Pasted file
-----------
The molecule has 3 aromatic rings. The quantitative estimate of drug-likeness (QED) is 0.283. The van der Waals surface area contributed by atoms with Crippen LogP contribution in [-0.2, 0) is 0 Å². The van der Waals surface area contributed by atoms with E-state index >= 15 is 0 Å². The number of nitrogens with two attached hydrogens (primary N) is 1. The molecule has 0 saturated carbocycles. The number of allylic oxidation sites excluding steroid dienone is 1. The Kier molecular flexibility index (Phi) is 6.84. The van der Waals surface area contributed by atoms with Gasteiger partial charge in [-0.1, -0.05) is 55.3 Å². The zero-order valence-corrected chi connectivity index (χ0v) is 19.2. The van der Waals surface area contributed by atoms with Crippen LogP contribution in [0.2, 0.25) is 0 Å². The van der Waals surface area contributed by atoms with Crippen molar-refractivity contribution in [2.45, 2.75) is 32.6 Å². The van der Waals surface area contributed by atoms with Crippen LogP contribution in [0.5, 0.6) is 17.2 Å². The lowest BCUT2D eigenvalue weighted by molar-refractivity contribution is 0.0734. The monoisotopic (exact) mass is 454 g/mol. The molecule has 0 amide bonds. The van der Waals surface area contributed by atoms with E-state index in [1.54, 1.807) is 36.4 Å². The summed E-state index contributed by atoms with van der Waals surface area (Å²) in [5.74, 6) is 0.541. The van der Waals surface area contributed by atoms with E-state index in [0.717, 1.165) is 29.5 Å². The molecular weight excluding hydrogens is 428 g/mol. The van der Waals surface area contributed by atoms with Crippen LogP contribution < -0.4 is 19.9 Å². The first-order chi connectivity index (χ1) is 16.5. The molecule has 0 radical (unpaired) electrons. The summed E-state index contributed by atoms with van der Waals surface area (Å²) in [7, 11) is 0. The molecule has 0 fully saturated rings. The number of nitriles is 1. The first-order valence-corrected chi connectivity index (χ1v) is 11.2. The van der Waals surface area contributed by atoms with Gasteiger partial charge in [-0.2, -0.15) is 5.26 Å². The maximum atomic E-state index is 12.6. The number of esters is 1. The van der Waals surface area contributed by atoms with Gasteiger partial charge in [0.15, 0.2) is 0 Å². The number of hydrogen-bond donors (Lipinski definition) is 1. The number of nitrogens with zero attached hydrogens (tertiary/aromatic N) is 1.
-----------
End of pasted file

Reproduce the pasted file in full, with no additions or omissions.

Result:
The molecule has 3 aromatic rings. The quantitative estimate of drug-likeness (QED) is 0.283. The van der Waals surface area contributed by atoms with Crippen LogP contribution in [-0.2, 0) is 0 Å². The van der Waals surface area contributed by atoms with E-state index >= 15 is 0 Å². The number of nitrogens with two attached hydrogens (primary N) is 1. The molecule has 0 saturated carbocycles. The number of allylic oxidation sites excluding steroid dienone is 1. The Kier molecular flexibility index (Phi) is 6.84. The van der Waals surface area contributed by atoms with Gasteiger partial charge in [-0.1, -0.05) is 55.3 Å². The zero-order valence-corrected chi connectivity index (χ0v) is 19.2. The van der Waals surface area contributed by atoms with Crippen LogP contribution in [0.2, 0.25) is 0 Å². The van der Waals surface area contributed by atoms with Crippen molar-refractivity contribution in [2.45, 2.75) is 32.6 Å². The van der Waals surface area contributed by atoms with Crippen LogP contribution in [0.5, 0.6) is 17.2 Å². The lowest BCUT2D eigenvalue weighted by molar-refractivity contribution is 0.0734. The monoisotopic (exact) mass is 454 g/mol. The molecule has 0 amide bonds. The van der Waals surface area contributed by atoms with E-state index in [1.54, 1.807) is 36.4 Å². The summed E-state index contributed by atoms with van der Waals surface area (Å²) in [5.74, 6) is 0.541. The van der Waals surface area contributed by atoms with E-state index in [0.717, 1.165) is 29.5 Å². The molecular weight excluding hydrogens is 428 g/mol. The van der Waals surface area contributed by atoms with Crippen LogP contribution < -0.4 is 19.9 Å². The first-order chi connectivity index (χ1) is 16.5. The molecule has 0 radical (unpaired) electrons. The summed E-state index contributed by atoms with van der Waals surface area (Å²) in [7, 11) is 0. The molecule has 0 fully saturated rings. The number of nitriles is 1. The first-order valence-corrected chi connectivity index (χ1v) is 11.2. The van der Waals surface area contributed by atoms with Gasteiger partial charge in [-0.2, -0.15) is 5.26 Å². The maximum atomic E-state index is 12.6. The number of esters is 1. The van der Waals surface area contributed by atoms with Gasteiger partial charge in [0.15, 0.2) is 0 Å². The number of hydrogen-bond donors (Lipinski definition) is 1. The number of nitrogens with zero attached hydrogens (tertiary/aromatic N) is 1.